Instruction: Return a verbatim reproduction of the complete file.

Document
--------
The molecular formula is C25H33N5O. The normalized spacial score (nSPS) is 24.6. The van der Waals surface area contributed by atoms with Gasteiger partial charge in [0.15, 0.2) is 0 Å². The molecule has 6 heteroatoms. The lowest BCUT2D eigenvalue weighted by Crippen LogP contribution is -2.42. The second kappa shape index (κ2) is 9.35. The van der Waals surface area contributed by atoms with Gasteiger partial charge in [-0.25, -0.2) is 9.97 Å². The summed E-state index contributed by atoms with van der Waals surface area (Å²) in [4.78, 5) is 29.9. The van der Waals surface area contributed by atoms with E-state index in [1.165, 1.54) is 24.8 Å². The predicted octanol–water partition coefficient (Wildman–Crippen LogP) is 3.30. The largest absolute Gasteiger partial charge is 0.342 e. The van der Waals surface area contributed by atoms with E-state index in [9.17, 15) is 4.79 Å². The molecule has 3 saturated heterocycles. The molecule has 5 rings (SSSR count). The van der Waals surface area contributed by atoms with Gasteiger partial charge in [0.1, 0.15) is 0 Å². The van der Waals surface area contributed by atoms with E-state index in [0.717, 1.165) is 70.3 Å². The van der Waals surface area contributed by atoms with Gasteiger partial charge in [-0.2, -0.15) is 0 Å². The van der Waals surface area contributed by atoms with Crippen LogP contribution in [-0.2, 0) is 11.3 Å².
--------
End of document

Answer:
The molecular formula is C25H33N5O. The normalized spacial score (nSPS) is 24.6. The van der Waals surface area contributed by atoms with Gasteiger partial charge in [0.15, 0.2) is 0 Å². The molecule has 6 heteroatoms. The lowest BCUT2D eigenvalue weighted by Crippen LogP contribution is -2.42. The second kappa shape index (κ2) is 9.35. The van der Waals surface area contributed by atoms with Gasteiger partial charge in [-0.25, -0.2) is 9.97 Å². The summed E-state index contributed by atoms with van der Waals surface area (Å²) in [4.78, 5) is 29.9. The van der Waals surface area contributed by atoms with E-state index in [1.165, 1.54) is 24.8 Å². The predicted octanol–water partition coefficient (Wildman–Crippen LogP) is 3.30. The largest absolute Gasteiger partial charge is 0.342 e. The van der Waals surface area contributed by atoms with E-state index in [9.17, 15) is 4.79 Å². The molecule has 3 saturated heterocycles. The molecule has 5 rings (SSSR count). The van der Waals surface area contributed by atoms with Gasteiger partial charge in [0.1, 0.15) is 0 Å². The van der Waals surface area contributed by atoms with E-state index in [0.717, 1.165) is 70.3 Å². The van der Waals surface area contributed by atoms with Gasteiger partial charge in [-0.2, -0.15) is 0 Å². The van der Waals surface area contributed by atoms with Crippen LogP contribution in [-0.2, 0) is 11.3 Å².